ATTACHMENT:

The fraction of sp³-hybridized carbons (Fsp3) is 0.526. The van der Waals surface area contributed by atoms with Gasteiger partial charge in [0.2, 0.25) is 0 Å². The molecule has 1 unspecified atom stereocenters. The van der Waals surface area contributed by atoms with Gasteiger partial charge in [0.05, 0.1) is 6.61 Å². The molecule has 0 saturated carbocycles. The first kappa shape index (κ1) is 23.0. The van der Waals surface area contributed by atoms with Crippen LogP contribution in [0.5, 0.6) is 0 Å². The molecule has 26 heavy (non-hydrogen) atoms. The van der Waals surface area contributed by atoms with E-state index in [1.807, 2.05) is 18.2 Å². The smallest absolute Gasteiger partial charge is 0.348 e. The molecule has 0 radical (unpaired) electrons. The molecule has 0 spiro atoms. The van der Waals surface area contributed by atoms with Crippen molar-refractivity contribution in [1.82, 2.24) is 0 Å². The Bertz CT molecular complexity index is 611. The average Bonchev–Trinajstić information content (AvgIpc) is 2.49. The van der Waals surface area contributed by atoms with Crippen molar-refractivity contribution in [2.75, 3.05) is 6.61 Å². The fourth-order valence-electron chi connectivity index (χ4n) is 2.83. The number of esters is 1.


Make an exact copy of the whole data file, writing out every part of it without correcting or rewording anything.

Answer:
The fraction of sp³-hybridized carbons (Fsp3) is 0.526. The van der Waals surface area contributed by atoms with Gasteiger partial charge in [0.2, 0.25) is 0 Å². The molecule has 1 unspecified atom stereocenters. The van der Waals surface area contributed by atoms with Gasteiger partial charge in [0.05, 0.1) is 6.61 Å². The molecule has 0 saturated carbocycles. The first kappa shape index (κ1) is 23.0. The van der Waals surface area contributed by atoms with Crippen LogP contribution in [0.5, 0.6) is 0 Å². The molecule has 26 heavy (non-hydrogen) atoms. The van der Waals surface area contributed by atoms with E-state index in [1.807, 2.05) is 18.2 Å². The smallest absolute Gasteiger partial charge is 0.348 e. The molecule has 0 radical (unpaired) electrons. The molecule has 0 spiro atoms. The van der Waals surface area contributed by atoms with Crippen molar-refractivity contribution in [1.82, 2.24) is 0 Å². The Bertz CT molecular complexity index is 611. The average Bonchev–Trinajstić information content (AvgIpc) is 2.49. The van der Waals surface area contributed by atoms with Crippen molar-refractivity contribution in [2.75, 3.05) is 6.61 Å². The fourth-order valence-electron chi connectivity index (χ4n) is 2.83. The number of esters is 1.